How to choose fallback fonts for different custom webfonts

This article was helpful, mostly because it pointed to this great resource.

It’s not quite the survey of which fonts are most common on personal computers today (and the equivalents across platforms) but it’s a reasonably up-to-date list combined with the history, allowing a comprehensive set of fallbacks for some styles. Best of all, it’s actually showing what the fonts look like.

Well OK it’s more out of date than i thought. As long as you skip over the claim that only three fonts are safe to use and that Palatino looks bad on GNU/Linux— it looks just fine and probably has for a decade.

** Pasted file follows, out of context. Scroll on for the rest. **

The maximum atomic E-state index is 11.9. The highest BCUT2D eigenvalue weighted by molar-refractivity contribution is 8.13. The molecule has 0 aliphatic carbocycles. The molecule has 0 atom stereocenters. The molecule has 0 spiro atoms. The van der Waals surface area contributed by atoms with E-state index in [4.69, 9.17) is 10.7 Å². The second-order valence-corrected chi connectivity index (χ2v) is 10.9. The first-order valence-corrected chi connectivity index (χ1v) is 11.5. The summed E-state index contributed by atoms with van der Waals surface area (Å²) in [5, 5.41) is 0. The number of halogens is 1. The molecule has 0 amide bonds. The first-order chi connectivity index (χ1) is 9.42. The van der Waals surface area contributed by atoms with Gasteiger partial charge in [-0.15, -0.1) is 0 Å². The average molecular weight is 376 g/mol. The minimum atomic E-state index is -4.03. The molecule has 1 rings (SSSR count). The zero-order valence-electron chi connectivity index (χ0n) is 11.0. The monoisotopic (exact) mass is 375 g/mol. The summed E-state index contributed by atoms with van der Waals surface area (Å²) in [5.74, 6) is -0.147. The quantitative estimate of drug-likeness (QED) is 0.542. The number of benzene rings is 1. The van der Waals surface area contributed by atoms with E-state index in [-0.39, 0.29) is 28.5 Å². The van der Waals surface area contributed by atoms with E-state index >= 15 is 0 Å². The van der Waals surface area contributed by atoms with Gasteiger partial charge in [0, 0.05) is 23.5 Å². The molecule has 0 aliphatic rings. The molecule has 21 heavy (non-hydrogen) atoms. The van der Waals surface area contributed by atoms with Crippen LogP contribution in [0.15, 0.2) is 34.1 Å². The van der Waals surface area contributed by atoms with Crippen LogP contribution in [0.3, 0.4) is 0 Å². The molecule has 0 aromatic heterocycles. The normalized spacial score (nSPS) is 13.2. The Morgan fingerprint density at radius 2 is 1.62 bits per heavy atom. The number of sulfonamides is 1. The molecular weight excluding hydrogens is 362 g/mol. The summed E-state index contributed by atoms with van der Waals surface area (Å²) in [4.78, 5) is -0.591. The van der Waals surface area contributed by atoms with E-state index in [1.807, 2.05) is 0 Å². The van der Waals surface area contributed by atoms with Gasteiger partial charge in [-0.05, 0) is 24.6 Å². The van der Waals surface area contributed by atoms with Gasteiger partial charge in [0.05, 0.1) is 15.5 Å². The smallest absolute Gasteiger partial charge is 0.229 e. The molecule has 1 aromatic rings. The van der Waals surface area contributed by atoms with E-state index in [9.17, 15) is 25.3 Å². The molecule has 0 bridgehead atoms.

Some notes on Bulma in relation to setting a font-family for headers

It seems Bulma should come with a $family-serif by default (it has a $family-sans-serif so many will assume there’s a serif family to match) and then a $family-heading. An example could show how to set $family-heading to $family-serif.

I weighed in with this at Support for secondary font-family.


While its noble intent, which i fully support, is solely defining font families using built-in fonts available on modern computers, the https://modernfontstacks.com/ website and project can certainly help identifying the best fallback definitions too.